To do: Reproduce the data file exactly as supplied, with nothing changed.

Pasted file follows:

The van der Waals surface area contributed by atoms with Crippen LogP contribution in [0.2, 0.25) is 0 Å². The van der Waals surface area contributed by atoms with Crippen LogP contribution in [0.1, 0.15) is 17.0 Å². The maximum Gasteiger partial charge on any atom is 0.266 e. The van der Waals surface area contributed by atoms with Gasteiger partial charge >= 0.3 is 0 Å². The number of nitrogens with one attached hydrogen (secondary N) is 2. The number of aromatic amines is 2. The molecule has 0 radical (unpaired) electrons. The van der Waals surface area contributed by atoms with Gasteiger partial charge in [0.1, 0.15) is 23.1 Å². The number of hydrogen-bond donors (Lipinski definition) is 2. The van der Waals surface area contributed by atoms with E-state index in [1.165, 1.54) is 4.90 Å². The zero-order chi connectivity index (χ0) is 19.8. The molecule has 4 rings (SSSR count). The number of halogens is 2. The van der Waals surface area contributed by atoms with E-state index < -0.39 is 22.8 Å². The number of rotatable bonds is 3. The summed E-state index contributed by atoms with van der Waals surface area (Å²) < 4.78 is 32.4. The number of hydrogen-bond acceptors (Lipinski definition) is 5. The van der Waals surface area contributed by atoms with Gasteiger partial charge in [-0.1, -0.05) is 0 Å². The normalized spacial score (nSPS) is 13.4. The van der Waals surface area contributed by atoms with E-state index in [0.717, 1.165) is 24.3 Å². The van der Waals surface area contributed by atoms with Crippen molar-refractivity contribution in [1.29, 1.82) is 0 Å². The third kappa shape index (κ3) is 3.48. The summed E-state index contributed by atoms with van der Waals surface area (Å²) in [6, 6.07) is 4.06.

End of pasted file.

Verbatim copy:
The van der Waals surface area contributed by atoms with Crippen LogP contribution in [0.2, 0.25) is 0 Å². The van der Waals surface area contributed by atoms with Crippen LogP contribution in [0.1, 0.15) is 17.0 Å². The maximum Gasteiger partial charge on any atom is 0.266 e. The van der Waals surface area contributed by atoms with Gasteiger partial charge >= 0.3 is 0 Å². The number of nitrogens with one attached hydrogen (secondary N) is 2. The number of aromatic amines is 2. The molecule has 0 radical (unpaired) electrons. The van der Waals surface area contributed by atoms with Gasteiger partial charge in [0.1, 0.15) is 23.1 Å². The number of hydrogen-bond donors (Lipinski definition) is 2. The van der Waals surface area contributed by atoms with E-state index in [1.165, 1.54) is 4.90 Å². The zero-order chi connectivity index (χ0) is 19.8. The molecule has 4 rings (SSSR count). The number of halogens is 2. The van der Waals surface area contributed by atoms with E-state index < -0.39 is 22.8 Å². The number of rotatable bonds is 3. The summed E-state index contributed by atoms with van der Waals surface area (Å²) < 4.78 is 32.4. The number of hydrogen-bond acceptors (Lipinski definition) is 5. The van der Waals surface area contributed by atoms with Gasteiger partial charge in [-0.1, -0.05) is 0 Å². The normalized spacial score (nSPS) is 13.4. The van der Waals surface area contributed by atoms with E-state index in [0.717, 1.165) is 24.3 Å². The van der Waals surface area contributed by atoms with Crippen molar-refractivity contribution in [1.29, 1.82) is 0 Å². The third kappa shape index (κ3) is 3.48. The summed E-state index contributed by atoms with van der Waals surface area (Å²) in [6, 6.07) is 4.06.